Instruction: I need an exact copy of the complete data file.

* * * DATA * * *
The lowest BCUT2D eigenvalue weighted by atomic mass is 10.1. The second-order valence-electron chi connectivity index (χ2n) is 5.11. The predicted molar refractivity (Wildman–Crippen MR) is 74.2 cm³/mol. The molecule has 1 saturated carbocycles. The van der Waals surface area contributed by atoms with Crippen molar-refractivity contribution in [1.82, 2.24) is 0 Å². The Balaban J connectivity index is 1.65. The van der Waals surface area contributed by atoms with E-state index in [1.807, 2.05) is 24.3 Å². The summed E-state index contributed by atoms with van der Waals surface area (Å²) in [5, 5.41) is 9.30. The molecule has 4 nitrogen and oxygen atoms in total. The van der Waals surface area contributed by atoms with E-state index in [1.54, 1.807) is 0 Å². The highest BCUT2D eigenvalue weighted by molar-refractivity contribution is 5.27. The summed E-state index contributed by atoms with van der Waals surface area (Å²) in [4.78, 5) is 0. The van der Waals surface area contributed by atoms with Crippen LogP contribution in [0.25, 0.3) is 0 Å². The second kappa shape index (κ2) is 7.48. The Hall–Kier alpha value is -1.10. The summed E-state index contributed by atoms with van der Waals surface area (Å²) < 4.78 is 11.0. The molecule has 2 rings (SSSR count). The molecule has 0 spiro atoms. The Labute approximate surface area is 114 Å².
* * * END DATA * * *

The lowest BCUT2D eigenvalue weighted by atomic mass is 10.1. The second-order valence-electron chi connectivity index (χ2n) is 5.11. The predicted molar refractivity (Wildman–Crippen MR) is 74.2 cm³/mol. The molecule has 1 saturated carbocycles. The van der Waals surface area contributed by atoms with Crippen molar-refractivity contribution in [1.82, 2.24) is 0 Å². The Balaban J connectivity index is 1.65. The van der Waals surface area contributed by atoms with E-state index in [1.807, 2.05) is 24.3 Å². The summed E-state index contributed by atoms with van der Waals surface area (Å²) in [5, 5.41) is 9.30. The molecule has 4 nitrogen and oxygen atoms in total. The van der Waals surface area contributed by atoms with E-state index in [1.54, 1.807) is 0 Å². The highest BCUT2D eigenvalue weighted by molar-refractivity contribution is 5.27. The summed E-state index contributed by atoms with van der Waals surface area (Å²) in [4.78, 5) is 0. The van der Waals surface area contributed by atoms with Crippen LogP contribution in [0.25, 0.3) is 0 Å². The second kappa shape index (κ2) is 7.48. The Hall–Kier alpha value is -1.10. The summed E-state index contributed by atoms with van der Waals surface area (Å²) < 4.78 is 11.0. The molecule has 2 rings (SSSR count). The molecule has 0 spiro atoms. The Labute approximate surface area is 114 Å².